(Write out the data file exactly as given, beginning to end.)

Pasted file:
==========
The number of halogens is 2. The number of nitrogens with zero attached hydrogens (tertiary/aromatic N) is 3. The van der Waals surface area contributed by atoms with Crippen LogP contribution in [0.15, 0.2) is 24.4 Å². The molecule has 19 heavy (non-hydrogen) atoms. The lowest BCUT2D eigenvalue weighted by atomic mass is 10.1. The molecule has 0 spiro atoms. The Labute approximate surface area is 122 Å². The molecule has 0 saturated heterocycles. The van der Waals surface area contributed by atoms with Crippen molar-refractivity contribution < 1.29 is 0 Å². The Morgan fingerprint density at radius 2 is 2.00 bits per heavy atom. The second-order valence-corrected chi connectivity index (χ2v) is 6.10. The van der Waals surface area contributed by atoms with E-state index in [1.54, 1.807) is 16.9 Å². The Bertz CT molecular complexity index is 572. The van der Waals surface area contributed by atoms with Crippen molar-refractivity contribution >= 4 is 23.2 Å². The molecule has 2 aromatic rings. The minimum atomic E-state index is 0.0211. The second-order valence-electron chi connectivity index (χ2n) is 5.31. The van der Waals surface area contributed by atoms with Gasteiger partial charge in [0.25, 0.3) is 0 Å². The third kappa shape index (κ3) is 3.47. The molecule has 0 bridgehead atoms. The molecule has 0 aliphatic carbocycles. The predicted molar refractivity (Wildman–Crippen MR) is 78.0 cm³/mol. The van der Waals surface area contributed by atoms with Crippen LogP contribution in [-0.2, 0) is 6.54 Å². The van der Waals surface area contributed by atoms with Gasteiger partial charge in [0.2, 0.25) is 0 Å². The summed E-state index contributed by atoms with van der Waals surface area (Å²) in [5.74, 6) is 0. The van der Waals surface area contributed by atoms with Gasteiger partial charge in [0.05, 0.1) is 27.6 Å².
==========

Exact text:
The number of halogens is 2. The number of nitrogens with zero attached hydrogens (tertiary/aromatic N) is 3. The van der Waals surface area contributed by atoms with Crippen LogP contribution in [0.15, 0.2) is 24.4 Å². The molecule has 19 heavy (non-hydrogen) atoms. The lowest BCUT2D eigenvalue weighted by atomic mass is 10.1. The molecule has 0 spiro atoms. The Labute approximate surface area is 122 Å². The molecule has 0 saturated heterocycles. The van der Waals surface area contributed by atoms with Crippen molar-refractivity contribution < 1.29 is 0 Å². The Morgan fingerprint density at radius 2 is 2.00 bits per heavy atom. The second-order valence-corrected chi connectivity index (χ2v) is 6.10. The van der Waals surface area contributed by atoms with E-state index in [1.54, 1.807) is 16.9 Å². The Bertz CT molecular complexity index is 572. The van der Waals surface area contributed by atoms with Crippen molar-refractivity contribution >= 4 is 23.2 Å². The molecule has 2 aromatic rings. The minimum atomic E-state index is 0.0211. The second-order valence-electron chi connectivity index (χ2n) is 5.31. The van der Waals surface area contributed by atoms with Gasteiger partial charge in [0.25, 0.3) is 0 Å². The third kappa shape index (κ3) is 3.47. The molecule has 0 bridgehead atoms. The molecule has 0 aliphatic carbocycles. The predicted molar refractivity (Wildman–Crippen MR) is 78.0 cm³/mol. The van der Waals surface area contributed by atoms with Crippen LogP contribution in [-0.2, 0) is 6.54 Å². The van der Waals surface area contributed by atoms with Gasteiger partial charge in [0.2, 0.25) is 0 Å². The summed E-state index contributed by atoms with van der Waals surface area (Å²) in [5.74, 6) is 0. The van der Waals surface area contributed by atoms with Gasteiger partial charge in [0.05, 0.1) is 27.6 Å².